Low-budget war drama has diversity, violence, language.
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A Lot or a Little?
The parents' guide to what's in this movie.
What Parents Need to Know
Parents need to know that Red Snow is a drama set in Afghanistan and Canada, about a Gwich'in-Canadian soldier, Dylan (Asivak Koostachin), who is captured by the Taliban. Played against a backdrop of war and persecution, there is some violence and language. But the movie also examines themes such as family, love, and overcoming differences across both cultures. There is strong representation of minority and repressed cultures, which include a Gwich'in-Canadian community and a Pashtun family in Afghanistan. While female characters do not feature heavily among the main cast, it is acknowledged how women in both cultures are judged more harshly than men, threatened, and oppressed. Violence features throughout, in keeping with the wartime setting. There are beatings, shootings, bloody deaths, and injury. A woman is seen self-harming, which eventually leads to her death. A young couple who are in love are heavily criticized for their romantic relationship. There is some kissing and sleeping in the same bed, but nothing graphic and no explicit sex scenes. There is some swearing -- used in scenes of heightened tension to express characters' anger and fear -- including variants of "f--k."
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What's the Story?
RED SNOW follows a Gwich'in-Canadian soldier, Dylan (Asivak Koostachin), who is captured by the Taliban when fighting in Afghanistan. The movie takes us back through Dylan's past as he remembers his home community, and follows his and a local family's attempt to escape the Taliban.
Is It Any Good?
Writer-director Marie Clements deserves recognition for attempting to tell a bold story about the parallel lives of characters thrown together from different worlds. Unfortunately, there's not much in Red Snow that doesn't come across as heavy-handed and predictable, with characters relaying exposition-heavy dialogue to one another while the story creeps forward around them.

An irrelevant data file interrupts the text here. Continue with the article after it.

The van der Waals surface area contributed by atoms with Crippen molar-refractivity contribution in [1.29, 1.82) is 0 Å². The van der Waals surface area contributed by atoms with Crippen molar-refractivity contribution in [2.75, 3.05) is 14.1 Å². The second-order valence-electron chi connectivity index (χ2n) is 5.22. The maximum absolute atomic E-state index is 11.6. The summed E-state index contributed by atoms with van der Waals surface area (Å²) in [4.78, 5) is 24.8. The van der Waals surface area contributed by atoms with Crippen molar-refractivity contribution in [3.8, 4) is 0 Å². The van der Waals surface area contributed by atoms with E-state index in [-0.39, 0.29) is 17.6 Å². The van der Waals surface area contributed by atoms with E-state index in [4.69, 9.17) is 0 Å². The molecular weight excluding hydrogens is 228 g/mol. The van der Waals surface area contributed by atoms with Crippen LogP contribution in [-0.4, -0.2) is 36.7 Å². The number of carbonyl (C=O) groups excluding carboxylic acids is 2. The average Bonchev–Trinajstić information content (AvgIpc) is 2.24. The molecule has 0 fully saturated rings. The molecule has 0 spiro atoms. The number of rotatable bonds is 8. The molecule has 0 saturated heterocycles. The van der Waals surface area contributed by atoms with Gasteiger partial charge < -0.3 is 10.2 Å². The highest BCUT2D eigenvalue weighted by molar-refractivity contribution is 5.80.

The movie's set pieces are effective. The audience is drawn into the all-too-real world of everyday conflict inside a war zone, trapped with characters that are scared for their lives, and act accordingly. What is surprising for a film from an accomplished playwright like Clements, is that it's the longer, more static scenes of lengthy dialogue where the movie drags the most. The constant, repetitive flashbacks also slow things down further. The final, disorientating climax injects some much-needed pace and urgency, before a rushed conclusion results in a quick, flat ending.
Talk to Your Kids About ...
Families can talk about the impact of war in Red Snow. How was it portrayed? Did it seem like a realistic portrayal? How to talk to kids about violence, crime, and war.
Discuss the Gwich'in-Canadian characters. How much did you know about this First Nation people, their language, and their culture? Did you find it interesting? Would you like to learn more?
Talk about the parallels between Dylan's life and Aman's, including the divides within their families, their losses, and how they are treated by Western governments? What does this tell you about different people from different cultures?
Discuss the character of Khatira. What character strengths did she display? How did she defy how women were expected to behave under Taliban rule? Did you find her courage inspiring?
Talk about the language used in the movie. Did it seem necessary or excessive? What did it contribute to the story?
- On DVD or streaming: March 16, 2021
- Cast: Asivak Koostachin, Shafin Karim, Mozhdah Jamalzadah
- Director: Marie Clements
- Studio: Universal Pictures Home Entertainment
- Genre: Drama
- Run time: 100 minutes
- MPAA rating: NR
- Last updated: March 22, 2023
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